• Duvet, pillow and sheets
  • Hand towels

What is not Included

  • Waterproof jackets and trousers
  • Alcoholic drinks but there is a bar on board
  • Any entry visas required

What to Bring

Suitcases take up a lot of room in a cabin, so it is better to uses soft bags in a ship. A small rucksack for going ashore is useful.

  • Eye of the Wind does not supply waterproof jackets and salopette type trousers. Please bring your own waterproof clothing.
  • A mix of warm and wind proof clothing.
  • Lots of thin layers is better than one thick layer in cold destinations.
  • In tropical countries - long sleeves and long trousers to protect you from the sun
  • Footwear on board needs a good grip and soft soles- the decks are wood or steel.
  • Ashore stout, waterproof walking boots are best if you are in remote places.
  • Eye of the Wind has electric sockets in all the cabins 240 V 
  • Cameras, spare batteries, chargers if you need them
  • Binoculars are handy for bird watching etc.
  • Suntan lotion, hats, sunglasses
  • Dont forget any regular medication, persciption glasses and spare
  • Euros for bar bill 
  • Passport, travel insurance, tickets etc
  •  To get ashore is usually by dinghy so be prepared to get wet feet. Rubber boots or quick drying sandals - depending on the location.
  • The ship provides hand towels but please bring a beach towel
  • snorkel and mask for caribbean if you like snorkelling (travel tip: swimming goggles pack up smaller than a facemask)
  • Bring insect repellant for Caribbean as can get mosquitos ashore in evening (rare at anchor)
  • ear plugs can be handy 

 

Electricity

All the power to your plug sockets comes from the ship's generator which runs on deisel. The less the generators have to run to top up power, the nicer it is for the guests on board and also greener for the planet. Please don't bring loads of hairdriers, electric devices to charge.

There is no internet on board whilst at sea. 

Off

Eye of the Wind - Reviews

crew and guests aloft on eye of the wind

Eye of the Wind is an experienced operator with many happy customers, but she is new to Classic Sailing website. We will post the first Classic Sailing guest feedback from 2019-2020 voyages as soon as we have some, it but here are a few from last year. 

Facebook Reviews currently 5 out of 5 stars Oct 2019

 

Tortola to the Azores! What a great time. Thanks to Captain Pit and the crew. An awesome adventure with awesome people!" F Coutreau, New England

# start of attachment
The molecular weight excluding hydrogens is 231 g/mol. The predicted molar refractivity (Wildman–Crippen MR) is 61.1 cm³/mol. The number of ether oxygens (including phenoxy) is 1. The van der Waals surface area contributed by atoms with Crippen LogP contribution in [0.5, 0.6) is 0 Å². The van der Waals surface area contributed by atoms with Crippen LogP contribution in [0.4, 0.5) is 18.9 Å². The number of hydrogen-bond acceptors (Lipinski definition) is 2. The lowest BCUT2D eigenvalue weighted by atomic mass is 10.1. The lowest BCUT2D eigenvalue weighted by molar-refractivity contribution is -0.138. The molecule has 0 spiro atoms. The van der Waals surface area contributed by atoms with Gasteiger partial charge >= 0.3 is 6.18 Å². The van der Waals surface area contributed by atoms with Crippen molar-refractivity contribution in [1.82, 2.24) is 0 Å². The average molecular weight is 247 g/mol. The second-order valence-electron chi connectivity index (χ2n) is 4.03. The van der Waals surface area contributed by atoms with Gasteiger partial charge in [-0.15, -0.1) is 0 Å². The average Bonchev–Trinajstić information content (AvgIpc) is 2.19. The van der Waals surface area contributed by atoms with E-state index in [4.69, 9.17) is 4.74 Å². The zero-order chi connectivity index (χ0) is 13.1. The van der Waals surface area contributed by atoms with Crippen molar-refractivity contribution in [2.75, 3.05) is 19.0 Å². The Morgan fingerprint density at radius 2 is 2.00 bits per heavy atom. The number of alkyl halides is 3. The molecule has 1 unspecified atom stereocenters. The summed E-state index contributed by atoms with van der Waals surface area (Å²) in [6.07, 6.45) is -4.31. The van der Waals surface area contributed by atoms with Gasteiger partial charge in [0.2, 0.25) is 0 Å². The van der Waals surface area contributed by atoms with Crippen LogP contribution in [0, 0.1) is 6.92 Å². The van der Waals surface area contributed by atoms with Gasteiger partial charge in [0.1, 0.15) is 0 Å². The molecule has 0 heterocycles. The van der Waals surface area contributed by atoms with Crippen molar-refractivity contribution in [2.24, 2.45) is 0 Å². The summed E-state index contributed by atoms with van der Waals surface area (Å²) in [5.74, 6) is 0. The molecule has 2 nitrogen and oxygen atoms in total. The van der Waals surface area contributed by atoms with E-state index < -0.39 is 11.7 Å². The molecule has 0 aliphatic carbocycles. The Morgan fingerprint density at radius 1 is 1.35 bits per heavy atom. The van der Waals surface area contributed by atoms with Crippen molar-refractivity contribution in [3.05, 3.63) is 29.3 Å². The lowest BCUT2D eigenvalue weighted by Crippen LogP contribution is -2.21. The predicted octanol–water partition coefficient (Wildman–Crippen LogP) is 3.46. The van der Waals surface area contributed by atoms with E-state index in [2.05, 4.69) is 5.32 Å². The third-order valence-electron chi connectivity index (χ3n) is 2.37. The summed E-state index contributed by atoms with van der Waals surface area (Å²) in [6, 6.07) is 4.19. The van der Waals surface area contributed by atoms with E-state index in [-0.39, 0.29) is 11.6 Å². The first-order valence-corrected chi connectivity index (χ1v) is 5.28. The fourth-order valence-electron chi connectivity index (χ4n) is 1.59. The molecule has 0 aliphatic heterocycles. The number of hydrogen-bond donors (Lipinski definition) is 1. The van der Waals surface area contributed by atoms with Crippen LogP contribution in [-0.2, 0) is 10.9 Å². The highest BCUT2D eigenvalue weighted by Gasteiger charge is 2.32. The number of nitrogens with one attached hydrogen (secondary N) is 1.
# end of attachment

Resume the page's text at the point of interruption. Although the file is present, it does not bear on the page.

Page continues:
What a wonderful, lovely, great, awesome trip we've had from Malaga to Lanzarote! I loved and enjoyed every minute.

Thanks again for this wonderful experience. I miss you guys! Andrea Schwartz

Off

Itinerary

On a sailing voyage, we never use the word itinerary, as skippers will always be aiming for the best sailing and shore landings for the forecast and most idyllic or sheltered anchors and ports. They are as keen as you to include some of the highlights described above, but you have to go with Mother Nature, not fight her.

Visas and Vaccinations

Classic sailing is unable to be an expert for advice on visas and vaccinations for customers traveling outside their own country.

Please seek advice relating to your nationality traveling to the countries of your voyage from the country you will be setting off from and returning to.

Passports

In most instances, you will need a passport that expires six months or more after your return to your home country.

What others say about us

CURRENT AVERAGE   4.6 STARS
249 REVIEWS

Facebook reviews

"A life changing experience with talented crew who gave us hope for mankind ...and biscuits"

Customer comments

Read what the press say about our holidays
 

Magazine articles

 

Why book with Classic Sailing?

The call of the sea

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traditional boats and tall ships.

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6 Times Around the World between Us